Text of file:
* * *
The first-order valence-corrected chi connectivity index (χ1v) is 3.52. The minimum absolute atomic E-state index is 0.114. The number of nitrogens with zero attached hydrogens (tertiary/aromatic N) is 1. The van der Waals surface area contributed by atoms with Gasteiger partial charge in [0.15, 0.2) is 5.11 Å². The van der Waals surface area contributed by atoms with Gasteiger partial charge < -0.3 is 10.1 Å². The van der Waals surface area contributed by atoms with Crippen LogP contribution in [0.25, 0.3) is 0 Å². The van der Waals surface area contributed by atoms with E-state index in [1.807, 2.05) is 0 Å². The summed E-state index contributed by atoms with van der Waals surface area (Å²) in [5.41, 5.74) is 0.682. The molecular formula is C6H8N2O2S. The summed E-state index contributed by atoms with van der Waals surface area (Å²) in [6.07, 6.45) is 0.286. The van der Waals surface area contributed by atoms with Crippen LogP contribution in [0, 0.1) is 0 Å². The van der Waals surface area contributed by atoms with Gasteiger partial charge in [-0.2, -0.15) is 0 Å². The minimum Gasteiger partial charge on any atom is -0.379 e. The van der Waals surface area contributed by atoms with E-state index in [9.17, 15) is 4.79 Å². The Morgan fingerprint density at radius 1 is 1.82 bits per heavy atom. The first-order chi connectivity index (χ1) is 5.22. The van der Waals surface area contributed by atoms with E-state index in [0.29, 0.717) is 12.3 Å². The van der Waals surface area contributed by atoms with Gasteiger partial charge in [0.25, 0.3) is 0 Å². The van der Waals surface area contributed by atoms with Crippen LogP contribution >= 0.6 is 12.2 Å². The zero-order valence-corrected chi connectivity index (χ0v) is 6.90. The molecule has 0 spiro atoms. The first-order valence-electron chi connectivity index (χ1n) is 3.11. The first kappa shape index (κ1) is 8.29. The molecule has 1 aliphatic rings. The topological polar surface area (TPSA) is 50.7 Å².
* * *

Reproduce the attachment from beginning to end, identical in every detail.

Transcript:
The first-order valence-corrected chi connectivity index (χ1v) is 3.52. The minimum absolute atomic E-state index is 0.114. The number of nitrogens with zero attached hydrogens (tertiary/aromatic N) is 1. The van der Waals surface area contributed by atoms with Gasteiger partial charge in [0.15, 0.2) is 5.11 Å². The van der Waals surface area contributed by atoms with Gasteiger partial charge < -0.3 is 10.1 Å². The van der Waals surface area contributed by atoms with Crippen LogP contribution in [0.25, 0.3) is 0 Å². The van der Waals surface area contributed by atoms with E-state index in [1.807, 2.05) is 0 Å². The summed E-state index contributed by atoms with van der Waals surface area (Å²) in [5.41, 5.74) is 0.682. The molecular formula is C6H8N2O2S. The summed E-state index contributed by atoms with van der Waals surface area (Å²) in [6.07, 6.45) is 0.286. The van der Waals surface area contributed by atoms with Crippen LogP contribution in [0, 0.1) is 0 Å². The van der Waals surface area contributed by atoms with Gasteiger partial charge in [-0.2, -0.15) is 0 Å². The minimum Gasteiger partial charge on any atom is -0.379 e. The van der Waals surface area contributed by atoms with E-state index in [9.17, 15) is 4.79 Å². The Morgan fingerprint density at radius 1 is 1.82 bits per heavy atom. The first-order chi connectivity index (χ1) is 5.22. The van der Waals surface area contributed by atoms with E-state index in [0.29, 0.717) is 12.3 Å². The van der Waals surface area contributed by atoms with Gasteiger partial charge in [0.25, 0.3) is 0 Å². The van der Waals surface area contributed by atoms with Crippen LogP contribution >= 0.6 is 12.2 Å². The zero-order valence-corrected chi connectivity index (χ0v) is 6.90. The molecule has 0 spiro atoms. The first-order valence-electron chi connectivity index (χ1n) is 3.11. The first kappa shape index (κ1) is 8.29. The molecule has 1 aliphatic rings. The topological polar surface area (TPSA) is 50.7 Å².